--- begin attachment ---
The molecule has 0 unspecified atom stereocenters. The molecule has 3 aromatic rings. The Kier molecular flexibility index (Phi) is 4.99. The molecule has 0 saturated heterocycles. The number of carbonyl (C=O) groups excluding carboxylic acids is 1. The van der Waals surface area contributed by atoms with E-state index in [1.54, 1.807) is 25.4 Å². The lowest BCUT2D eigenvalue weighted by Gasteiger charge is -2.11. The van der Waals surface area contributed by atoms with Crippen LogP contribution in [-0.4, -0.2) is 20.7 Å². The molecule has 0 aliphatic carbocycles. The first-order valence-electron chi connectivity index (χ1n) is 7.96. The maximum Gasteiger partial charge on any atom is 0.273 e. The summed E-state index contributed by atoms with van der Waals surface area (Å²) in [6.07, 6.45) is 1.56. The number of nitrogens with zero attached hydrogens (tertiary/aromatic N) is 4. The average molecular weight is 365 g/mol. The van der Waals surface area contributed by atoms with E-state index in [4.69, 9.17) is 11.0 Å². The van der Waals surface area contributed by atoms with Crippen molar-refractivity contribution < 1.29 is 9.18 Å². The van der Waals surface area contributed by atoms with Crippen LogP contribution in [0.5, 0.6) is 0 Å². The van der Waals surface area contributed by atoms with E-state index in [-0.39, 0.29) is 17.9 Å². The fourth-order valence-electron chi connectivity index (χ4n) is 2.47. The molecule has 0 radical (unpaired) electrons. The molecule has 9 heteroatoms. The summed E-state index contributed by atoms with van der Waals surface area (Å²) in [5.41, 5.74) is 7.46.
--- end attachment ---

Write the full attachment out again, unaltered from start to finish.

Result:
The molecule has 0 unspecified atom stereocenters. The molecule has 3 aromatic rings. The Kier molecular flexibility index (Phi) is 4.99. The molecule has 0 saturated heterocycles. The number of carbonyl (C=O) groups excluding carboxylic acids is 1. The van der Waals surface area contributed by atoms with E-state index in [1.54, 1.807) is 25.4 Å². The lowest BCUT2D eigenvalue weighted by Gasteiger charge is -2.11. The van der Waals surface area contributed by atoms with Crippen LogP contribution in [-0.4, -0.2) is 20.7 Å². The molecule has 0 aliphatic carbocycles. The first-order valence-electron chi connectivity index (χ1n) is 7.96. The maximum Gasteiger partial charge on any atom is 0.273 e. The summed E-state index contributed by atoms with van der Waals surface area (Å²) in [6.07, 6.45) is 1.56. The number of nitrogens with zero attached hydrogens (tertiary/aromatic N) is 4. The average molecular weight is 365 g/mol. The van der Waals surface area contributed by atoms with E-state index in [4.69, 9.17) is 11.0 Å². The van der Waals surface area contributed by atoms with Crippen molar-refractivity contribution < 1.29 is 9.18 Å². The van der Waals surface area contributed by atoms with Crippen LogP contribution in [0.5, 0.6) is 0 Å². The van der Waals surface area contributed by atoms with E-state index in [-0.39, 0.29) is 17.9 Å². The fourth-order valence-electron chi connectivity index (χ4n) is 2.47. The molecule has 0 radical (unpaired) electrons. The molecule has 9 heteroatoms. The summed E-state index contributed by atoms with van der Waals surface area (Å²) in [5.41, 5.74) is 7.46.